IRS Proposes Unprecedented Data-Collection on Crypto Users

IRS Proposes Unprecedented Data-Collection on Crypto Users – The IRS aims to mandate that cryptocurrency service providers collect extensive user data, such as names and Social Security numbers, in compliance with the Infrastructure Investment and Jobs Act. This law introduced new reporting requirements, which posed a potential threat to cryptocurrency mining and could have exposed many Americans to felony charges. 

Fortunately, the IRS’s 300-page proposal is not as severe as it could have been under the law, though it remains questionable policy. As individuals, businesses, and advisors prepare their response letters before the October 30 deadline, it’s crucial to question the default requirement for businesses to report customers to the government.

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Reflecting on 2021, the Infrastructure Investment and Jobs Act initially focused on infrastructure development like roads and bridges, not on cryptocurrency or financial reporting. It was only when there was a pressing need for funding to offset expenditures that Congress included two provisions to enhance financial monitoring of cryptocurrency users, with the rationale that increased surveillance would boost tax revenue, implying potential tax evasion among cryptocurrency users.

Initially, the Joint Committee on Taxation projected that these provisions would generate approximately $28 billion in tax revenue over a decade. Efforts to eliminate the contentious reporting requirements were met with resistance, as there was no viable alternative for replacing the funding. The accuracy of the $28 billion estimate was dubious from the outset. 

Less than a year later, the Biden administration presented its budget, which provided a significantly contrasting forecast. Instead of the $28 billion anticipated by the Joint Committee on Taxation, the Biden administration projected that only $2 billion would be collected over the next 10 years. Even this revised figure may be overly optimistic, as Treasury officials acknowledged that the estimates were based on a vastly different market environment.

Given the absence of cost-offsetting, what remains seems to be merely another component in the broader framework of U.S. financial surveillance. Once more, the IRS’s proposal doesn’t seem as severe as it might have been, as it currently exempts miners and certain software developers. Nonetheless, the proposal raises concerns regarding the criteria used to determine which entities are obligated to report their customers.

The premise seems to be partly based on “whether a person is in a position to know information about the identity of a customer, rather than whether a person ordinarily would know such information.” The proposal states that this distinction is made because some platforms “have a policy of not requesting customer information or requesting only limited information [but] have the ability to obtain information about their customers by updating their protocols.”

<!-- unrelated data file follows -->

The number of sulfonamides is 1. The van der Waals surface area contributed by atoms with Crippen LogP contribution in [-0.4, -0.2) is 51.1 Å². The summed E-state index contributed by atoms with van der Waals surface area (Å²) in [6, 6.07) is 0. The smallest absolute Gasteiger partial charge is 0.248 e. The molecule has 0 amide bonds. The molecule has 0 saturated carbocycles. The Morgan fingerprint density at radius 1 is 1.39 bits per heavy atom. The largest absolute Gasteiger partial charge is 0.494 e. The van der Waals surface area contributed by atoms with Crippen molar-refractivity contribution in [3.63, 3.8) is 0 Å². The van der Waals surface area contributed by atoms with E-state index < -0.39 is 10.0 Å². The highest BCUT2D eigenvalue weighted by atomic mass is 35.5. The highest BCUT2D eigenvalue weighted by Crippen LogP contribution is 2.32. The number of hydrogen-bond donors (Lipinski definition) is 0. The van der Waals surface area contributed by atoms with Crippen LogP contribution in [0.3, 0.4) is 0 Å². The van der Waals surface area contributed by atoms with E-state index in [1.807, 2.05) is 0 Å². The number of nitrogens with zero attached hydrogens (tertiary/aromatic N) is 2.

For this reason, the proposal states that the IRS expects some decentralized exchanges and selfhosted wallets may be forced to report their customers’ private information. In other words, even though businesses may have no reason to collect sensitive, personal information from customers, the baseline that the IRS is working with is whether they have the ability to do so. That may be somewhat limited given the focus is on businesses providing a service, but “the ability to collect information” seems to be little more than “collection by default.”

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While it is understandable, this approach should not be unexpected. The U.S. government has gradually expanded its financial reporting requirements through legislation such as the Bank Secrecy Act and the Patriot Act. The provisions in the Infrastructure Investment and Jobs Act, along with the IRS’s ensuing proposal, are the latest extensions of this expansive framework.

Instead of continuing to broaden financial surveillance, it is a crucial moment to question the entire premise. In a nation where Americans should be protected by the Fourth Amendment, businesses should not be obligated to report their customers’ information to the government as a default practice. 

Everyday activities like using cryptocurrency for transactions, receiving more than $600 on PayPal from a garage sale, or receiving a paycheck should not automatically result in inclusion in a government database. Shifting away from this status quo surveillance may necessitate substantial changes to U.S. law, but it is not an extreme idea. 

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A survey by the Cato Institute revealed that 79 percent of Americans find it unreasonable for banks to share financial data with the government, and 83 percent believe the government should require a warrant to access financial information. These principles should serve as the guiding principles for the ongoing discussion. As the October 30 response deadline approaches, those providing comments should consider both what the proposal entails and what it omits.

Furthermore, although the focus is currently on the IRS, it’s important not to overlook the fact that the responsibility for addressing the existing situation and the broader financial surveillance framework ultimately rests with Congress. In the end, the IRS is simply executing what Congress has mandated. Therefore, Congress must take the lead in reforming the entire system.

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